September 10, 2020
By Zayna Khayat, Future Strategist, SE Health
Aging and Community
The first chapter of our book ‘The Future of Aging’ entitled ‘Aging and Community’ looks at the shifts underway in where and how people physically live, and how they define and create community – physically and virtually. In our research, we uncovered four key shifts underpinning aging and community. Here we take a deeper dive into what the 4 shifts are and how they’ve changed in a post-pandemic context.
The Four Key Shifts in the Future of Aging & Community
Pictured below are the shifts we identified in Chapter 1, and to the right, is our appraisal of how they’ve changed because of the pandemic. Following a ‘traffic-light’ approach, green means progress was accelerated, yellow means progress was slowed compared to pre-COVID speed, and red means progress stopped, reversed or the pre-pandemic baseline got catastrophically worse. Overall, the pace of change that we described in this theme/chapter of our book is slowed down somewhat due to the pandemic. Here is how each of the 4 shifts play out:
How Things Changed
Because this lens of aging (community & housing) is so directly linked to physical space, it’s no surprise that spatial distancing ended up also meaning social distancing, shattering nearly every element of community for aging adults.
There’s No Place Like Home
Pandemic or not, the underpinning desire of older adults to neither seek out nor accept pre-ordained models for where and how to live has not been altered. If anything, home has been re-positioned as the only place (and safest place) anyone should be right now, and this focus will remain for at least another 18-24 months. This sentiment is reflected in analyst estimates that people will seek out even more (and more creative) ways to stay in the home & community of their choice for as long as possible.
Social Isolation Worsens
Despite home and community becoming the most important way to limit infection and heal if you did get sick, due to Draconian spatial distancing policies enacted globally, levels of social isolation of the aged have exploded. This phenomenon has especially had devastating consequences in congregate, multi-resident settings where family caregivers of the elderly were somehow downgraded from their role as essential partners and caregivers, to “family visitors”, with highly restrictive visitation policies. Many experts anticipate the separation of older adults from their families, friends and support networks will lead to a secondary pandemic from the fallout of decompensated physical health, new and exacerbated mental health challenges, and accelerated dementia and cognitive decline. There are already numerous anecdotal stories, and published evidence that this has transpired.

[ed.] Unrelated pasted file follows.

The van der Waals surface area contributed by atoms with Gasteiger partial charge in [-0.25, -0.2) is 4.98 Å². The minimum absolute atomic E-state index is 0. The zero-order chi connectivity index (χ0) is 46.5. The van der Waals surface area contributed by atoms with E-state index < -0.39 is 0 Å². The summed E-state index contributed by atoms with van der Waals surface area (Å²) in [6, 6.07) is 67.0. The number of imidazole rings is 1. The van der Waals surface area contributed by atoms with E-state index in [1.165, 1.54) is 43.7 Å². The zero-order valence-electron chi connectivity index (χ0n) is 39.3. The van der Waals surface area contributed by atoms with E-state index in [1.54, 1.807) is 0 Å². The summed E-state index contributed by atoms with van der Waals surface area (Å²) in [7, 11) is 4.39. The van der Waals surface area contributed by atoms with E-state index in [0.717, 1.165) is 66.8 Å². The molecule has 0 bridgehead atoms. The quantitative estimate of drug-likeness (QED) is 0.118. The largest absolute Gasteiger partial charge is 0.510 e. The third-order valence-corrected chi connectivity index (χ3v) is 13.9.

Family Caregivers Become #MoreThanAVisitor
One good thing that might come out of how we went backwards on social isolation and balance of power to families is how activated the family caregiver community has become, globally. This community galvanized at a scale we have never seen before, with aggressive political advocacy, storytelling in traditional media channels, large-scale social media movements (#MoreThanAVisitor) and healthy doses of anarchy and rebellion. Muscle memory for positioning the family caregiver as an essential partner in the life and care of their loved ones is in place, and will serve well in keeping momentum towards the shifts in this chapter as we settle on the next normal for society in the coming months.
How Things Got Better